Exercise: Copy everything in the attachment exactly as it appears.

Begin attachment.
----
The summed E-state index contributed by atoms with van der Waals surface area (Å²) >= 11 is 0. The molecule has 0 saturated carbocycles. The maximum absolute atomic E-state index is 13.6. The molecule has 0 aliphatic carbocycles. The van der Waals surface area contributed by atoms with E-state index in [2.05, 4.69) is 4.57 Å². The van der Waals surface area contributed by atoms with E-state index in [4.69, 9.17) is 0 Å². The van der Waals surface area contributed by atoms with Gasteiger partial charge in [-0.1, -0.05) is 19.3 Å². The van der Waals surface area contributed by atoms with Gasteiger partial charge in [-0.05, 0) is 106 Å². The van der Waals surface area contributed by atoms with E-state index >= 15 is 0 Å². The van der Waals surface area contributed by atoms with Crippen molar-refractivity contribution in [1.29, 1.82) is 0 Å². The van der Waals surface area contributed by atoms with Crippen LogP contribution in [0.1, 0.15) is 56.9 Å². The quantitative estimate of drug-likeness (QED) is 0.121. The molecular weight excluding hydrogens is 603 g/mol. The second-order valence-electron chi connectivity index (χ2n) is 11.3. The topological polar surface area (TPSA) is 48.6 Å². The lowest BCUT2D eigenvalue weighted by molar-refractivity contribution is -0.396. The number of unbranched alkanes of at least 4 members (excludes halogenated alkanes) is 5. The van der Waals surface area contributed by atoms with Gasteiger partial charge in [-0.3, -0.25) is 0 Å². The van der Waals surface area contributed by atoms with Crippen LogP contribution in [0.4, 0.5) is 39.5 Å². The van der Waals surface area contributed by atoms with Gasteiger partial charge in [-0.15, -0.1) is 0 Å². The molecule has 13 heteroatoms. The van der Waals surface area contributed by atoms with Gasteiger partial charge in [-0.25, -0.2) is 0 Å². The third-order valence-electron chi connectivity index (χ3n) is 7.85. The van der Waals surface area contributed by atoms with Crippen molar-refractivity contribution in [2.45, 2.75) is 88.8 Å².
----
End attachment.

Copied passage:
The summed E-state index contributed by atoms with van der Waals surface area (Å²) >= 11 is 0. The molecule has 0 saturated carbocycles. The maximum absolute atomic E-state index is 13.6. The molecule has 0 aliphatic carbocycles. The van der Waals surface area contributed by atoms with E-state index in [2.05, 4.69) is 4.57 Å². The van der Waals surface area contributed by atoms with E-state index in [4.69, 9.17) is 0 Å². The van der Waals surface area contributed by atoms with Gasteiger partial charge in [-0.1, -0.05) is 19.3 Å². The van der Waals surface area contributed by atoms with Gasteiger partial charge in [-0.05, 0) is 106 Å². The van der Waals surface area contributed by atoms with E-state index >= 15 is 0 Å². The van der Waals surface area contributed by atoms with Crippen molar-refractivity contribution in [1.29, 1.82) is 0 Å². The van der Waals surface area contributed by atoms with Crippen LogP contribution in [0.1, 0.15) is 56.9 Å². The quantitative estimate of drug-likeness (QED) is 0.121. The molecular weight excluding hydrogens is 603 g/mol. The second-order valence-electron chi connectivity index (χ2n) is 11.3. The topological polar surface area (TPSA) is 48.6 Å². The lowest BCUT2D eigenvalue weighted by molar-refractivity contribution is -0.396. The number of unbranched alkanes of at least 4 members (excludes halogenated alkanes) is 5. The van der Waals surface area contributed by atoms with Gasteiger partial charge in [-0.3, -0.25) is 0 Å². The van der Waals surface area contributed by atoms with Crippen LogP contribution in [0.4, 0.5) is 39.5 Å². The van der Waals surface area contributed by atoms with Gasteiger partial charge in [-0.15, -0.1) is 0 Å². The molecule has 13 heteroatoms. The van der Waals surface area contributed by atoms with Gasteiger partial charge in [-0.25, -0.2) is 0 Å². The third-order valence-electron chi connectivity index (χ3n) is 7.85. The van der Waals surface area contributed by atoms with Crippen molar-refractivity contribution in [2.45, 2.75) is 88.8 Å².